Sunday, 27 January 2013

RSPB Big Garden Birdwatch

This weekend many of us around the UK have been taking part in the RSPB Big Garden Birdwatch.  Birds are a most abundant and accessible form of wildlife, interesting to watch and it doesn't take much by way of putting a bit of extra food out to entice them into our gardens.

My favourite garden bird is the lesser redpoll.  They first started to visit my garden last year in the early spring when I put nyjer seeds out, hoping to attract goldfinches.  I do sometimes get goldfinches but the redpolls are my favourite because they visit almost daily and often stay for quite a long time.  They disappeared for quite a few months over the summer but returned in the late autumn.  At present I have 4 who visit, 2 male and 2 female.

Another garden bird I like is the nuthatch, this seems to have spates of visiting frequently then disappearing for a long time.  Amusingly I have had a moorhen coming into my garden lately, on Friday there were two.  I have no pond although I live very close to a brook.  I also noticed a bird I did not recognise and found the RSPB bird identifier tool very useful, it turned out to be a male reed bunting.  Since then I've also seen a female.  I like seeing birds when I'm out walking too, herons are good to watch on the canals towards sunset, yellowhammers are very pretty and I once spotted a redstart.  One of my favourite birds is the kingfisher.  This may be because I can remember being out for a walk with my parents at a young age when we saw one and they taught me to appreciate what a rare and wonderful sight it is.  Kingfishers are so difficult to spot and are usually gone in a flash.

On Friday afternoon I experienced the most amazing sight in my garden.  Three lesser redpolls, the 2 females and one of the males, were feeding on the nyjer seeds, whilst at the same time there was a goldfinch on one side of the sunflower heart feeder and a male siskin on the other.  Siskins very rarely come into my garden.

I did my RSPB Big Garden Birdwatch on Saturday.  I decided to choose the same time of day I had seen the siskin and goldfinch in the hope they would turn up at that time again.  But you can guess who didn't turn up, the siskin didn't appear again, the goldfinch was absent and none of the redpolls visited at all during the chosen hour!  That is despite the redpolls being regulars and one of the females having popped in earlier in the day, as well as a nuthatch, but no moorhens.  Never mind, I can only hope they were all in someone else's garden giving them the pleasure of seeing them and perhaps recording them.

Here is my record compared with last year.

                Sunday        Saturday

                29/1/12       26/1/13
                10.20-11.20am 2.40-3.40pm

Common species
Blackbird       2             2
Blue tit        3             3
Carrion crow    1             0
Chaffinch       1             2
Coal tit        0             1
Dunnock         0             2
Great tit       1             3
House sparrow   8             0
Magpie          0             1
Robin           1             0
Song Thrush     0             1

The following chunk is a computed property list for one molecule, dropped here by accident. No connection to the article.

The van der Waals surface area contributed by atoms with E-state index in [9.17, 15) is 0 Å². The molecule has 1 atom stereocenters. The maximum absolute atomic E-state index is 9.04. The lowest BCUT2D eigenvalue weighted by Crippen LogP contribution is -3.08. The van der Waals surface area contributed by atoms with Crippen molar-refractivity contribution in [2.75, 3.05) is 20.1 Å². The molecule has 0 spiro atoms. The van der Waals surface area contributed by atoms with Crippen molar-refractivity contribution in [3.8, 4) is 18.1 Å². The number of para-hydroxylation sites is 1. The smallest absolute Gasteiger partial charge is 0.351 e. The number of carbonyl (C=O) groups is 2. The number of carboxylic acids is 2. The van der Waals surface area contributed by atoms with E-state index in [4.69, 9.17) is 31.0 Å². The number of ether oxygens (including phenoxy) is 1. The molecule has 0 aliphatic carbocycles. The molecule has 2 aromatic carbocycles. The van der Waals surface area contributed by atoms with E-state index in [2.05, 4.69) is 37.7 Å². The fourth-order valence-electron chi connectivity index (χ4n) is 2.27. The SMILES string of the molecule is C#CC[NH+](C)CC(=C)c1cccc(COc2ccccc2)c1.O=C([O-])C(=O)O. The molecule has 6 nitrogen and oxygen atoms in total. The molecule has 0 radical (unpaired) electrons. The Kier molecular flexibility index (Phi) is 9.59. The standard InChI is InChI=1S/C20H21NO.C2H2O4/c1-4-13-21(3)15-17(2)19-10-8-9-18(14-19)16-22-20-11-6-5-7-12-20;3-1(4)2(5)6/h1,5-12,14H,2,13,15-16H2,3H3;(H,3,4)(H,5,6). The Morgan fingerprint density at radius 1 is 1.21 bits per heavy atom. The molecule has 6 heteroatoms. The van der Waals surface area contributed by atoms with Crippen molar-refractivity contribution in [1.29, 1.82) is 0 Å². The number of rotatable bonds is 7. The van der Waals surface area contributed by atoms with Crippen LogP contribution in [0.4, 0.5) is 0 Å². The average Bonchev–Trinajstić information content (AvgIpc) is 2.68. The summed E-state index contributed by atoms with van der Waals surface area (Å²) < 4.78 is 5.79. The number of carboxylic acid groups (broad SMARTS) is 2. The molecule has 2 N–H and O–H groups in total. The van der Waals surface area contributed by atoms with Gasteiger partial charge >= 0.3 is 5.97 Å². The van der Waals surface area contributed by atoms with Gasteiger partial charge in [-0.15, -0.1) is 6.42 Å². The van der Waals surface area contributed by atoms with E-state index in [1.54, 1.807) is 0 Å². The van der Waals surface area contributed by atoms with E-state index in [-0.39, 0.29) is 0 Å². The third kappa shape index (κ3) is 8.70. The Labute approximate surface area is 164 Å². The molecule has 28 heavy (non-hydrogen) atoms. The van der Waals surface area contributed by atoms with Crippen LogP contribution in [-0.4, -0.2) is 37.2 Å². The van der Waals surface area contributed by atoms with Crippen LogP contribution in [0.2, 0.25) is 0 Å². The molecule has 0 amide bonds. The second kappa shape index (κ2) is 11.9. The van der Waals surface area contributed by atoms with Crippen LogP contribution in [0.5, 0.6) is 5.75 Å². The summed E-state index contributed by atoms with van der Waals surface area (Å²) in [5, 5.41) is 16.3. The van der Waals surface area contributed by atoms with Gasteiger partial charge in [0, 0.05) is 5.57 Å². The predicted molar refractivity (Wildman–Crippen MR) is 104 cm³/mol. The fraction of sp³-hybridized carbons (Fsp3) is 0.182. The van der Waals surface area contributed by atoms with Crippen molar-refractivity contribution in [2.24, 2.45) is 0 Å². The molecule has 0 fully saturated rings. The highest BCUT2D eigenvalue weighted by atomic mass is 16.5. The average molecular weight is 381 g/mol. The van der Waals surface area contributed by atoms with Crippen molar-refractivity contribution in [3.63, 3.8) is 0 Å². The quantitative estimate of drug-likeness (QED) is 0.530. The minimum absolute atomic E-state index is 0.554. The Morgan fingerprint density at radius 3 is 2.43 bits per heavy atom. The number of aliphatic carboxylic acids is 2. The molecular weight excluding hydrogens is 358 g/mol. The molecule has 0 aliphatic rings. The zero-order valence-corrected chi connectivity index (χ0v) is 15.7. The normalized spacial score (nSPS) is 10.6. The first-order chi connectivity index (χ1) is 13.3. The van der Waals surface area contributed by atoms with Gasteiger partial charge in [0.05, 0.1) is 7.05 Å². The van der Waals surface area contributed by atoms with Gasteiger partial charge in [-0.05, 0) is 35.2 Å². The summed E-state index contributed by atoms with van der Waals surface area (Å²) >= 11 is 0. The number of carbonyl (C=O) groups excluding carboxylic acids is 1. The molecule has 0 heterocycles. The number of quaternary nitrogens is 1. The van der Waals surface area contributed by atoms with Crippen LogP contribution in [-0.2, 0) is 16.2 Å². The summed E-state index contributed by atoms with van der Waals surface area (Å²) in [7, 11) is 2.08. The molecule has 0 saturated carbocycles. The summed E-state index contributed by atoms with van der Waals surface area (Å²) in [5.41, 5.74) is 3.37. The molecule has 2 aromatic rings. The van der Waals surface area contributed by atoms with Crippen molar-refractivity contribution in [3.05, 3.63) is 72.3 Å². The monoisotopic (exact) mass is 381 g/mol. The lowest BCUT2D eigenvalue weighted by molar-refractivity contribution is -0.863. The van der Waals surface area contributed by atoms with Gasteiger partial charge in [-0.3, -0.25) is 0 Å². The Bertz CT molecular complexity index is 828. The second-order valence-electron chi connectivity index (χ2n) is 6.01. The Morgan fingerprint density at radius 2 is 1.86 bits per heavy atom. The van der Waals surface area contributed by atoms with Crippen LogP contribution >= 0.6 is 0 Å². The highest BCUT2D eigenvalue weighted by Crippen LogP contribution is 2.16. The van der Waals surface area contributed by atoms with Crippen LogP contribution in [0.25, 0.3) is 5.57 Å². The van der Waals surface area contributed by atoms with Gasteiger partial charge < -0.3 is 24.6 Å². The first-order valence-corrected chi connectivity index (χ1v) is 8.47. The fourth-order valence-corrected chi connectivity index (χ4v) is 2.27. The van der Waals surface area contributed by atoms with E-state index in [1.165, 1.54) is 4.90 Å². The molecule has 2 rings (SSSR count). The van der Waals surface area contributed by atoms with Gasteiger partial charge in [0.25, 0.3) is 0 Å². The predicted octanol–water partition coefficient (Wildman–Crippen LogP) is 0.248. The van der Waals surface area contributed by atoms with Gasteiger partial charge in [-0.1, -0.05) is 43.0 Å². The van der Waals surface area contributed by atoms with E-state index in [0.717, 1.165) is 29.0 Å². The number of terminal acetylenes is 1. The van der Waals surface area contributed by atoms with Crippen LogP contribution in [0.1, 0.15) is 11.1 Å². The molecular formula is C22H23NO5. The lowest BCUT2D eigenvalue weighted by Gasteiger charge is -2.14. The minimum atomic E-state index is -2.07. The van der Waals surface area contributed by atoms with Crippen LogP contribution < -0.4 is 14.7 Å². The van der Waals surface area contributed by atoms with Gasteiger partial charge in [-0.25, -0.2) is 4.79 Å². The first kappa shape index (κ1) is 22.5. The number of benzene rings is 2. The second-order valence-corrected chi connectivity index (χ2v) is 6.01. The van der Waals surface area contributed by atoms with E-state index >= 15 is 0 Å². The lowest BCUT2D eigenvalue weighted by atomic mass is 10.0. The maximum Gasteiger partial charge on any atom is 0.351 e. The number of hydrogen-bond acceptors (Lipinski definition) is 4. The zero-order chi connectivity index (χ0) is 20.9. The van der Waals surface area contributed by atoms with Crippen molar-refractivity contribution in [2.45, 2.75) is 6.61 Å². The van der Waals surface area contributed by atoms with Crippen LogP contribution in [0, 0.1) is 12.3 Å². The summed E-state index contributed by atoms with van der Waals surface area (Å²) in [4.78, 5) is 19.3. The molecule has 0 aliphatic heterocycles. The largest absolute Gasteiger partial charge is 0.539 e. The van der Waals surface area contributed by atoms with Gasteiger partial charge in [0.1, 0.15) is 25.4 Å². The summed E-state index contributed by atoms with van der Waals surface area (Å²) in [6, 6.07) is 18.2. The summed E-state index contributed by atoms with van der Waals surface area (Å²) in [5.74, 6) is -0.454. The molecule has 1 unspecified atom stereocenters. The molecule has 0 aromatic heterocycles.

Woodpigeon      4             3
Reed bunting    0             1

Total:         21            19

The biggest pleasures arising from the birdwatch hour were seeing the reed bunting again and the song thrush.  I had spotted the song thrush earlier in the week but prior to that it has been a very long time since there has been one in my garden.  What was really nice about it was that it came right up close to the house and watched me back.  The coal tit was cute but whilst I had thought I have been getting a lot of coal tits recently, what I learned is that it's much more likely just one coal tit an awful lot of times.  It was in and out all hour, but just one of it.  I'm seeing fewer house sparrows this year, last year I had a regular flock of 8, this year I've only seen one male, one female, though they didn't visit during the hour.  And although the specific data don't show it, my wider experience suggests I'm getting more dunnocks and chaffinches recently than I used to.  The other species are much the same.

Bird surveys are enjoyable to do.  Back in March 2012 I wrote a blog about the British Trust for Ornithology (BTO).  Since then I have joined the BTO and been assigned a square for the Breeding Bird Survey (BBS) to be done in the spring.  I'm also hoping I might be able to take part in the Waterways Breeding Bird Survey but haven't been assigned yet.  I'm not actually that skilled at spotting birds so I'm trying to learn more of the songs and calls and I'll be doing some training, but had to time this for after the BBS this year.  Over time I'm sure I can improve.  I have had one go at the Winter Thrushes Survey, taking a route based loosely on my BBS square.  Unfortunately it wasn't too successful or peaceful, even though I'd chosen a week day.  I spotted at least 22 people, 13 dogs, a helicopter, some sort of microlight, a chainsaw and a wood chipping machine.  And of the required bird species?  A mere 3 blackbirds!  I may try again but I've been waiting in vain to try to avoid the other problem, wading precariously through ankle deep slippery mud.  All good fun!

No comments:

Post a Comment